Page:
There is nothing dramatic about N G Roshan, although for some reason we imagine a makeup artist to look made up! But yeah, he’s got the customary beard that usually goes with anybody you might think of as backstage. Plus he is a Malyalee. That of course doesn’t have anything to do with the beard. But somehow, when you think makeup artist from Kerala who’s been into theatre and offbeat cinema, one look at Roshan simply makes you say; yes, that’s our man.
While he started his career with theatre and meanders between the stage and screen, Pazhassi Raja certainly has pushed his film career several notches up. The grand epic Malayalam film which was the highest grosser last year in Kerala was a makeup man’s challenge. What with having to grease paint at least 50 actors a day! “Since it was a period film and involved several actors and extras, we had to ensure that kind of efficiency every single day of the shoot,” recalls Roshan, who along with 15 assistants managed to make up 700 artistes and extras per day. This is incidentally the first mainstream film he’s done so far. “It was definitely a challenge and not just with the sheer numbers. With period films, you need to put in a lot of detail – be it the hair styles of those times or the skin tone even. Besides the lead actors, even a junior actor had to be given that kind of attention to detail,” he shares. Must have been one maddening project, this one. “Oh yes. But one of the most interesting ones too.”
Before Pazhassi Raja, Roshan was involved with parallel cinema films like The Virgin Goat by Murali Nair, K M Madhusudan’s film on the magic lantern, Paan Nalin and Richie Mehta’s films among others.
Roshan is your quintessential man of few words. So he doesn’t volunteer information pretty often. But ask him about his passion for makeup as an art and science and he seems unstoppable. “The biggest challenge of a makeup artist is to bring out the finer nuances of a character on screen. When you understand the script and what the director wants of an actor, the makeup needs to add value to the characterisation. It’s quite fascinating when you delve into the details and begin to understand how a particular tone of colour on skin looks this way or that on screen. Or on the stage for that matter.”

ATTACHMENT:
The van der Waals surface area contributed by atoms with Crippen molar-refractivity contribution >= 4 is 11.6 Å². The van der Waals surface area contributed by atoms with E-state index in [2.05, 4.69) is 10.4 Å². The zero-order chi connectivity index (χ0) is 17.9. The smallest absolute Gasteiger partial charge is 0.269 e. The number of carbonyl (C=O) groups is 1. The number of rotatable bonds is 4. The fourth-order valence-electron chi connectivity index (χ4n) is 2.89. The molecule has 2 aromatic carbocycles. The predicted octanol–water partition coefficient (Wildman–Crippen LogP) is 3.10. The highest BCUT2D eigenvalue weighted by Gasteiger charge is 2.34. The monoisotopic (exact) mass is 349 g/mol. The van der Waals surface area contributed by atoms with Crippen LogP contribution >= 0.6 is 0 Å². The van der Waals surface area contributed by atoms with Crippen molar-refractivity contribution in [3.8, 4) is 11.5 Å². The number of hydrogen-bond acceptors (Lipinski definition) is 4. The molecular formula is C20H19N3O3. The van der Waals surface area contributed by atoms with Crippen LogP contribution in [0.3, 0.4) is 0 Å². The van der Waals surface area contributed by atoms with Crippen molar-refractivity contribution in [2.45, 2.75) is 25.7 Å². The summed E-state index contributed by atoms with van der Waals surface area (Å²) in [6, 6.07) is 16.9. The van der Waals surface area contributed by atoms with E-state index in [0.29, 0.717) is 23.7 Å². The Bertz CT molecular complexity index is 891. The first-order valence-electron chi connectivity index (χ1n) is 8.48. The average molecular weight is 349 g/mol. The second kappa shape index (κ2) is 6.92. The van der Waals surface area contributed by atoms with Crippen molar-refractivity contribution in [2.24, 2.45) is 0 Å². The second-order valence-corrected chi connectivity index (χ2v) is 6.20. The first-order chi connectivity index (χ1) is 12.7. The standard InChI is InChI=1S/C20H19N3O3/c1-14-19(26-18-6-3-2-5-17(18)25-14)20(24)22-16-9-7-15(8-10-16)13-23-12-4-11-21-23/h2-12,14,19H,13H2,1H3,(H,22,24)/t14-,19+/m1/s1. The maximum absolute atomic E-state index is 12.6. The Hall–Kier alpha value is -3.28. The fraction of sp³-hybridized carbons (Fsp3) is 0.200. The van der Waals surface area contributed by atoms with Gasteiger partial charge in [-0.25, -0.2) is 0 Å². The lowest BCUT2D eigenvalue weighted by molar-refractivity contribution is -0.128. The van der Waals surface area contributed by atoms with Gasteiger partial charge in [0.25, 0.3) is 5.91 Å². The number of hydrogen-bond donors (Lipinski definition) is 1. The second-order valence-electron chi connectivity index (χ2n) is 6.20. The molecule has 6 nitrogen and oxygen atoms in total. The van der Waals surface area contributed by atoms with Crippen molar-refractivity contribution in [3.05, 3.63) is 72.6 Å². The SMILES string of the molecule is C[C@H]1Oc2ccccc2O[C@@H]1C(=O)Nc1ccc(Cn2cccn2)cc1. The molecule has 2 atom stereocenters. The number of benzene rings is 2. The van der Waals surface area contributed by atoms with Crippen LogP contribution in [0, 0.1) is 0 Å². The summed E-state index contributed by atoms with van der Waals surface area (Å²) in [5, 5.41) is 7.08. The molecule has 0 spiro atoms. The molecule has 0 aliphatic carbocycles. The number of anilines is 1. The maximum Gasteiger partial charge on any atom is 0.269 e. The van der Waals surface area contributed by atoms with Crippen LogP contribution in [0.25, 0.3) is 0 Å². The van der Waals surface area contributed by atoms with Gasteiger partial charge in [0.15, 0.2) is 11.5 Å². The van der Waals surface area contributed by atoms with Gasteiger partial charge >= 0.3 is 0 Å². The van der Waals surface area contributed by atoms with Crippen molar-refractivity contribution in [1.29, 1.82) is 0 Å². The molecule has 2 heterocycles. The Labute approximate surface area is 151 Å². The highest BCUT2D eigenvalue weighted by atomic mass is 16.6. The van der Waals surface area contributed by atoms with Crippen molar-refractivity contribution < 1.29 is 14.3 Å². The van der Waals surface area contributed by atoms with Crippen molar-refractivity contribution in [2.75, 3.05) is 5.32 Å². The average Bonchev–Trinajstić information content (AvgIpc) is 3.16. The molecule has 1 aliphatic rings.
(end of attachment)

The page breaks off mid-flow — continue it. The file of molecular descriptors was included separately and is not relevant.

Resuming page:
So has he always wanted to be a makeup artist? “I never imagined I would be one someday! In fact, I was always fond of sketching. That somehow developed an interest in theatre. More than acting, I’ve been interested with things like set design, costumes, lighting. That’s how I developed an inclination towards trying to understand the role of makeup in a performance.”
But let us tell you, Roshan has had an acting stint too. Not on screen but on stage. In a stage show in Delhi titled, The Makeup, Roshan played a makeup artist. “I had to transform this actor into various challenging looks. And it involved prosthetic makeup as well. It all had to be done in real time on stage. I didn’t have a chair to sit down too, since my character as this makeup artist didn’t sit. It was pretty challenging and definitely interesting.” Prosthetic makeup is the sort that Kamal Haasan sported in Chachi 420 or Amitabh Bachchan in Paa. Roshan has been involved with several stage shows in India and abroad apart from the various festival circuit films he’s worked for.
He holds a diploma in film and TV makeup and has also studied at the Grease Paint School of Film Makeup at London. That sounds like a focused pursuit of his passion. “It was and still is,” he says as we wonder why such specialised institutes are a rarity in India. “In India, you can actually count acclaimed makeup artists on one hand. It is certainly not a dearth of talent. I think it’s more a case of not exploring the full potential of an art,” offers Roshan. “When you think makeup, you think saloon! I think that’s where the issue is. But things are gradually looking up. Institutions like Films and Television Institute of Pune and National School of Drama are offering good specialised courses these days,” he says. Roshan also happens to be a visiting faculty at the National School of Drama, apart from The University of Hyderabad and others. He also has a few Malayalam film projects in hand. So is it only non-mainstream kind of films he’s interested in? “Not necessarily. Any project, be it a mainstream film or an offbeat film or a stage show could be interesting as long as it’s challenging enough,” he signs off.